13 NBAC Recommendations- IRBs should have at least 2 members familiar with the disorders or concerns of the population IRBs should not approve protocols targeting persons with mental disorders if other types of subjects can be used IRBs should use heightened scrutiny and investigators should justify the research design Protocols should include evaluation of risks and benefits and clearly distinguish between direct and other benefits. No person with capacity to consent should be enrolled without his or her informed consent. 13

14 NBAC Recommendations (cont.) The potential subject’s objection should be heeded. If greater than minimal risk research, an independent professional should assess the subject’s capacity to consent. A person who has been deemed to lack capacity must be told of that determination before the LAR is approached. If the subject objects after LAR permission is obtained, it must be heeded. 14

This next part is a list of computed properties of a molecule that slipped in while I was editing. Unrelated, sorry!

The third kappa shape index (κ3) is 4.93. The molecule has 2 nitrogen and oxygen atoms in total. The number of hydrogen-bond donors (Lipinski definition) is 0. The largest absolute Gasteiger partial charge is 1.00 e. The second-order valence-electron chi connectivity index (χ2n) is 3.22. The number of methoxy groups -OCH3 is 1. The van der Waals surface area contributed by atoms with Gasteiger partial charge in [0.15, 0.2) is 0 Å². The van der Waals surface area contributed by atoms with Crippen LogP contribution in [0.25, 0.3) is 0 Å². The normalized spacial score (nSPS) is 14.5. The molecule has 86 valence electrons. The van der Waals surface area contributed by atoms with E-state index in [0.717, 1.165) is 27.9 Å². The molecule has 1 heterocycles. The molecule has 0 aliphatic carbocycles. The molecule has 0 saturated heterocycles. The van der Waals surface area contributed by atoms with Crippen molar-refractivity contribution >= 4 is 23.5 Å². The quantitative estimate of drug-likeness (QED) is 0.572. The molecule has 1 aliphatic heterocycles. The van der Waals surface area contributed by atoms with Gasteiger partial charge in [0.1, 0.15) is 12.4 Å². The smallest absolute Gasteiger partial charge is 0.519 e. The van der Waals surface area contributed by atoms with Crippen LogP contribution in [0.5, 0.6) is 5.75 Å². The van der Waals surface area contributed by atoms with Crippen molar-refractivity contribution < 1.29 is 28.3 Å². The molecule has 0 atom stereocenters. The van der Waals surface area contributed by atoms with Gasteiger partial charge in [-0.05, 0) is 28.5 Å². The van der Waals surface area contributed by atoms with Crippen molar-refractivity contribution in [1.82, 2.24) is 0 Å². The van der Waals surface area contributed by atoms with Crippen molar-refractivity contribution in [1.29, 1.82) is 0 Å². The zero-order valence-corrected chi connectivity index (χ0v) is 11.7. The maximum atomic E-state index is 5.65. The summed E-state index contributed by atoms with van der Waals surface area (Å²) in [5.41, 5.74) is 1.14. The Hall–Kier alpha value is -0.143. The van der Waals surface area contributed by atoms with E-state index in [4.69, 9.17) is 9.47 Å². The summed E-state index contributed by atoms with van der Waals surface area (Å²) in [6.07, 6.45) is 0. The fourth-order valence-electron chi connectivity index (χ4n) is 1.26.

15 NBAC recommendations (cont.) If Minimal Risk ◦ Consent can be waived ◦ Subject gives consent ◦ Prospective authorization (advance directive) of the subject in the event they lose the capacity with LAR permission ◦ LAR provides permission If Greater than Minimal Risk, but direct benefit ◦ Subject gives consent ◦ Prospective authorization with LAR permission ◦ LAR permission 15

16 NBAC Recommendations (cont.) If Greater than Minimal Risk, but no prospect of direct medical benefit ◦ Subjects gives consent ◦ Prospective Authorization and LAR permission ◦ Protocol approved by federal panel 16

17 NBAC Recommendations- surrogate consent Potential subjects provides Prospective Authorization to a class of research while they have capacity giving an LAR the ability to enroll them in research after they lose capacity to consent ◦ LAR must be available to monitor the subject during the research LAR may give permission: ◦ The LAR bases decision on best estimate of what the subject would want ◦ LAR available to monitor subject on research ◦ LAR chosen by subject or is a relative or friend 17